The Spanish government is poised to issue pardons for nine Catalan politicians jailed for their involvement in the illegal and ill-fated referendum and declaration of independence in 2017, EURACTIV’s partner EFE reports.
Pedro Sanchez told a conference at the Liceu theatre in Barcelona that he would formally propose the pardons during a cabinet meeting on Tuesday (22 June).
“I am convinced that removing these nine people from prison is a clear message,” he said. “Not only to them, but to Spanish and Catalan society as a whole. We take nine people out of jail, but we bring millions into coexistence.”
The decision to pardon the Catalan politicians, which includes former regional vice-president Oriol Junqueras, is deeply divisive.
Right-wing parties opposed to Sanchez’s left-wing coalition have billed the measure as a capitulation to political groups that threaten Spain’s unity.
Meanwhile, some pro-Catalan independence parties have called for full amnesty for the jailed politicians and activists, saying the government pardons do not go far enough.
“I recognise that some people are against the measure. I understand and respect it,” Sanchez told the audience just as a heckler interrupted proceedings by shouting pro-independence slogans.
The left-wing ERC, which leads the Catalan coalition government and supplies votes to Sanchez’s coalition in the national parliament, has signaled its support to the move.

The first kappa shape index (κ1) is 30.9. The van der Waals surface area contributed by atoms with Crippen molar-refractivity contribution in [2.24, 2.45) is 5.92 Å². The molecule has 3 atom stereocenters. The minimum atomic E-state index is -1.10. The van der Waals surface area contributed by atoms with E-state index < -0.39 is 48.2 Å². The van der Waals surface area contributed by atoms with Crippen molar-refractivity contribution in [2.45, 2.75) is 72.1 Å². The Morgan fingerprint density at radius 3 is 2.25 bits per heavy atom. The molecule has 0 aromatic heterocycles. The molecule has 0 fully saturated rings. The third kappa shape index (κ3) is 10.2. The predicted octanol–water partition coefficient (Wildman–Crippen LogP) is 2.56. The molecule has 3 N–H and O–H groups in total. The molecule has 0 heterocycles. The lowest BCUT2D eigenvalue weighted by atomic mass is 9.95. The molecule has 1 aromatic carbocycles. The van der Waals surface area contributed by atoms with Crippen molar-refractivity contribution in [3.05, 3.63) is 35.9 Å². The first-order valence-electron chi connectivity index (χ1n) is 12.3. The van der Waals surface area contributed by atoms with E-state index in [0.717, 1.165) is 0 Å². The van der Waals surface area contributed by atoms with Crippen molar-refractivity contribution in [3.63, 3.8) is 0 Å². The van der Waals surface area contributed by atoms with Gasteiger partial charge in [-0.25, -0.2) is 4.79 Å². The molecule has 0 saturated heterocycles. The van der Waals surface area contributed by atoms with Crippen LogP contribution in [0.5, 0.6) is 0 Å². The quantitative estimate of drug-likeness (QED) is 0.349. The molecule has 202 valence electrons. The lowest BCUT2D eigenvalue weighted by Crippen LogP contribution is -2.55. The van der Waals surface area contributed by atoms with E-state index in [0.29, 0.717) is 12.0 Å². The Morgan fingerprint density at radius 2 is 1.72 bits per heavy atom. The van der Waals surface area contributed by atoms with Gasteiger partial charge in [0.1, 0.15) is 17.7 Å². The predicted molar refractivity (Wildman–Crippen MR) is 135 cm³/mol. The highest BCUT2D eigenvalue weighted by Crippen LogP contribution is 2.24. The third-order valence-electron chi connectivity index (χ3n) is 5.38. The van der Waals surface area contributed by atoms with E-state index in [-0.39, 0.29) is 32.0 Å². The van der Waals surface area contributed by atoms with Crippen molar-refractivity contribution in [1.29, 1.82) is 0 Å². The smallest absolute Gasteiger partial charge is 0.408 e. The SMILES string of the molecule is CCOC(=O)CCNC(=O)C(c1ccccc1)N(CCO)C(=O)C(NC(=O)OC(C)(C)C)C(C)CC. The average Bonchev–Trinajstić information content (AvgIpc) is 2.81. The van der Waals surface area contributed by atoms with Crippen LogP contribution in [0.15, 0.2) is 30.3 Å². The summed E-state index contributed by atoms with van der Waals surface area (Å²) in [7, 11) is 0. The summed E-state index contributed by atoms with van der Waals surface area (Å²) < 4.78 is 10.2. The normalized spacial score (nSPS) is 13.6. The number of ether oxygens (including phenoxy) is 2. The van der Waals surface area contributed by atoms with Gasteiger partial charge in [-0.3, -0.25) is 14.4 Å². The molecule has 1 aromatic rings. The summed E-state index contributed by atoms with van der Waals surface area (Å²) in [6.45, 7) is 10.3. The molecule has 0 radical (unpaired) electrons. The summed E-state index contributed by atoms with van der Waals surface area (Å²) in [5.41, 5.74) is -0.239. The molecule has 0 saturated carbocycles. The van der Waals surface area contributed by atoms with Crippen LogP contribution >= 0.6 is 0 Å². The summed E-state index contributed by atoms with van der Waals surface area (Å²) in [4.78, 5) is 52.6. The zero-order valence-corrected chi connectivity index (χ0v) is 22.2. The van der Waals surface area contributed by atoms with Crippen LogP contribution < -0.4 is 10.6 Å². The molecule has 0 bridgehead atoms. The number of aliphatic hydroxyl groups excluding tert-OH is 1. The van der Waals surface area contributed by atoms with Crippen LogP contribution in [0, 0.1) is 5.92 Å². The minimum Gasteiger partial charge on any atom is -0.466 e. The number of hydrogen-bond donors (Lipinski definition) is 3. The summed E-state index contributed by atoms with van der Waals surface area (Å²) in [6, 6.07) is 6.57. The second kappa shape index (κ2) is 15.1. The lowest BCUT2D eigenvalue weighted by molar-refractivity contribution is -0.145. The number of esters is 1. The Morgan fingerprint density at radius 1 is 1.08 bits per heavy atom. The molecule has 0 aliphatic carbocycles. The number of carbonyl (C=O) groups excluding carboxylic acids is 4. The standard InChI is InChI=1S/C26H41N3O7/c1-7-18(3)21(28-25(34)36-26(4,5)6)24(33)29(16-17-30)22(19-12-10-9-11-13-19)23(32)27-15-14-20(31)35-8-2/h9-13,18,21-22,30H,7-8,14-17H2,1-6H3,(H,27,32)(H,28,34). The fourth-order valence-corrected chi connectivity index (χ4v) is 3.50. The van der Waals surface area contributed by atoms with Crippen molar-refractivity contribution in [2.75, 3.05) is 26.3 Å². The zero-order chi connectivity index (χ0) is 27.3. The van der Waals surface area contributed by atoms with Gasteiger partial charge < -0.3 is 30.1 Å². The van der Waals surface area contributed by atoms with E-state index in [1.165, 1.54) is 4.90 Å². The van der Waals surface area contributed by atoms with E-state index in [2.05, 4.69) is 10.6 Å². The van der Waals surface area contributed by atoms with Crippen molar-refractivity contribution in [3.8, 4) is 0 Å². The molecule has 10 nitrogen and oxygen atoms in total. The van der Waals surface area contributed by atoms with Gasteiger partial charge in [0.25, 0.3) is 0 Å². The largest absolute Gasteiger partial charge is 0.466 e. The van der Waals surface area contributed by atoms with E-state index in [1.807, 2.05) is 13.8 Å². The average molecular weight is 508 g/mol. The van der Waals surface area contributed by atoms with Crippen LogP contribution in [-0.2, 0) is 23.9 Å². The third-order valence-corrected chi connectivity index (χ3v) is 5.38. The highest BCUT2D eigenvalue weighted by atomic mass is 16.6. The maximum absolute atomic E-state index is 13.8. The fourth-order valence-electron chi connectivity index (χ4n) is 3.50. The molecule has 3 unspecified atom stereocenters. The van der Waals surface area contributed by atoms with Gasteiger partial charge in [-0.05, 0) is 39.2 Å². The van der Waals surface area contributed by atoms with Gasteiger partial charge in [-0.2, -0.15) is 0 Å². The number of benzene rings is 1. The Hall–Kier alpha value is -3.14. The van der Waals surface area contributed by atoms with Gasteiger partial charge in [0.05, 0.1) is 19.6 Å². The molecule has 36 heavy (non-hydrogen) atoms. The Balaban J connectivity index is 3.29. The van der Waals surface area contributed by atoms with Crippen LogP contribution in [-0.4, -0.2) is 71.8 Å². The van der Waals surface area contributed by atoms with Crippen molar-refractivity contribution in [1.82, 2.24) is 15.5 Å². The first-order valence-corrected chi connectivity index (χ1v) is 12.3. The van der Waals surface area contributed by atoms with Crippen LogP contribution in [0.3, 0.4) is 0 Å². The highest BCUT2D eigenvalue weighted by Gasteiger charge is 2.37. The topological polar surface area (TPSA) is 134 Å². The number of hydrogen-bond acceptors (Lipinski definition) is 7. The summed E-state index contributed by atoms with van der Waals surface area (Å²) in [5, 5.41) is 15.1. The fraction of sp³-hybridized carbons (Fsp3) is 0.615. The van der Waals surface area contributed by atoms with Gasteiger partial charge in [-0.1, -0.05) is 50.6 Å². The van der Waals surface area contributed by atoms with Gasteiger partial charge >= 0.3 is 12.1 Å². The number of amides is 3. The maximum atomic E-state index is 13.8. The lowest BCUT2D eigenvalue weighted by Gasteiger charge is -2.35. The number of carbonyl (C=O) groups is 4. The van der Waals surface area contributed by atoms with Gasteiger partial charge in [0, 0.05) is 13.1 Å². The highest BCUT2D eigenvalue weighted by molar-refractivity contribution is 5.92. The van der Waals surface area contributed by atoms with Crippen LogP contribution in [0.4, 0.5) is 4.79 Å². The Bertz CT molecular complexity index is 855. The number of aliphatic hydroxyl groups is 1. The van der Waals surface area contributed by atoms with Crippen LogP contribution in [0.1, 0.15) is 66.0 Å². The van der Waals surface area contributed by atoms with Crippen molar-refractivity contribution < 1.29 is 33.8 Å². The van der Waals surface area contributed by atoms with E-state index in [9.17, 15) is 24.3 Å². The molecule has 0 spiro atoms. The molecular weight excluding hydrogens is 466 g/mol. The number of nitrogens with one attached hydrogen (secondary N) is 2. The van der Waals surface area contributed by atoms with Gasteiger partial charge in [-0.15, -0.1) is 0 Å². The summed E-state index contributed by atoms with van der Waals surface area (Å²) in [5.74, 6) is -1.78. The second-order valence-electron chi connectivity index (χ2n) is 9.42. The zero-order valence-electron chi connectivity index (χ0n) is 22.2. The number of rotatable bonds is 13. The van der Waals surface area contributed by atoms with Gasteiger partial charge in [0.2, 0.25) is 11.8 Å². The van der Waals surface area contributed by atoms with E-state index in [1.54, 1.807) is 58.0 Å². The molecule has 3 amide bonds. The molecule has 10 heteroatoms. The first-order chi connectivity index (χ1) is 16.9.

“The government has chosen the path of reconstruction and reconciliation,” Sanchez continued.
“We do not expect that those who aspire to independence will renounce their ideals. But we do expect them to understand that there are no paths outside the law.”
Pro-independence groups gathered outside the theatre where Sanchez was speaking to protest the event.
The Catalan politicians and activists were sentenced to between nine and 13 years in prison for sedition and misuse of public funds in 2019.
The events of 2017 brought Spain to the brink of a constitutional crisis. The erstwhile prime minister, Mariano Rajoy of the conservative Popular Party, activated a constitutional article that temporarily stripped Catalonia of its autonomy and dissolved its parliament.
The former Catalan president Carles Puigdemont and several others fled Spain to avoid legal charges.
[Edited by Frédéric Simon]